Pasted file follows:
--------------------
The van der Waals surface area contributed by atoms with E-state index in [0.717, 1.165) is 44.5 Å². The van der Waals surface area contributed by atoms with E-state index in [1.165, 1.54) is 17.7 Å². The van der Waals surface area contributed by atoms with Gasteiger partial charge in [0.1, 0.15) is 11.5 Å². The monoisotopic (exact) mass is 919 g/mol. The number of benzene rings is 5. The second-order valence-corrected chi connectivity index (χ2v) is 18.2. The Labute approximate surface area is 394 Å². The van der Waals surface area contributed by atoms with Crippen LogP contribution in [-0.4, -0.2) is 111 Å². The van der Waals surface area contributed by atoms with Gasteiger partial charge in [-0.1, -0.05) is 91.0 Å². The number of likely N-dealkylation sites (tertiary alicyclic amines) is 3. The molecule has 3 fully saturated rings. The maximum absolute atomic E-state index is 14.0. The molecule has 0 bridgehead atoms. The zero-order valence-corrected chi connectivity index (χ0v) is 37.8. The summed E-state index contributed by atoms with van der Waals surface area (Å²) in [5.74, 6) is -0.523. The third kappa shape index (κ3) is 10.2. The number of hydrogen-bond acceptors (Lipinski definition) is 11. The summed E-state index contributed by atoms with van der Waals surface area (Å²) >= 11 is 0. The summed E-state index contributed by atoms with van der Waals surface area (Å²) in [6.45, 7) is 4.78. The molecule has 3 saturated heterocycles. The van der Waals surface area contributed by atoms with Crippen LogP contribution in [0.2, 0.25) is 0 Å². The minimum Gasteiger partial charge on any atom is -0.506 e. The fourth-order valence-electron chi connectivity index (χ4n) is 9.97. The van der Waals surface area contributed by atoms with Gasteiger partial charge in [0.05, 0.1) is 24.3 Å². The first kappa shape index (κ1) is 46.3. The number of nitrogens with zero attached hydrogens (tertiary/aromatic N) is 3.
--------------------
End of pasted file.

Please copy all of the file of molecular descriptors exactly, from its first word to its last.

The van der Waals surface area contributed by atoms with E-state index in [0.717, 1.165) is 44.5 Å². The van der Waals surface area contributed by atoms with E-state index in [1.165, 1.54) is 17.7 Å². The van der Waals surface area contributed by atoms with Gasteiger partial charge in [0.1, 0.15) is 11.5 Å². The monoisotopic (exact) mass is 919 g/mol. The number of benzene rings is 5. The second-order valence-corrected chi connectivity index (χ2v) is 18.2. The Labute approximate surface area is 394 Å². The van der Waals surface area contributed by atoms with Crippen LogP contribution in [-0.4, -0.2) is 111 Å². The van der Waals surface area contributed by atoms with Gasteiger partial charge in [-0.1, -0.05) is 91.0 Å². The number of likely N-dealkylation sites (tertiary alicyclic amines) is 3. The molecule has 3 fully saturated rings. The maximum absolute atomic E-state index is 14.0. The molecule has 0 bridgehead atoms. The zero-order valence-corrected chi connectivity index (χ0v) is 37.8. The summed E-state index contributed by atoms with van der Waals surface area (Å²) in [5.74, 6) is -0.523. The third kappa shape index (κ3) is 10.2. The number of hydrogen-bond acceptors (Lipinski definition) is 11. The summed E-state index contributed by atoms with van der Waals surface area (Å²) >= 11 is 0. The summed E-state index contributed by atoms with van der Waals surface area (Å²) in [6.45, 7) is 4.78. The molecule has 3 saturated heterocycles. The van der Waals surface area contributed by atoms with Crippen LogP contribution in [0.2, 0.25) is 0 Å². The minimum Gasteiger partial charge on any atom is -0.506 e. The fourth-order valence-electron chi connectivity index (χ4n) is 9.97. The van der Waals surface area contributed by atoms with Gasteiger partial charge in [0.05, 0.1) is 24.3 Å². The first kappa shape index (κ1) is 46.3. The number of nitrogens with zero attached hydrogens (tertiary/aromatic N) is 3.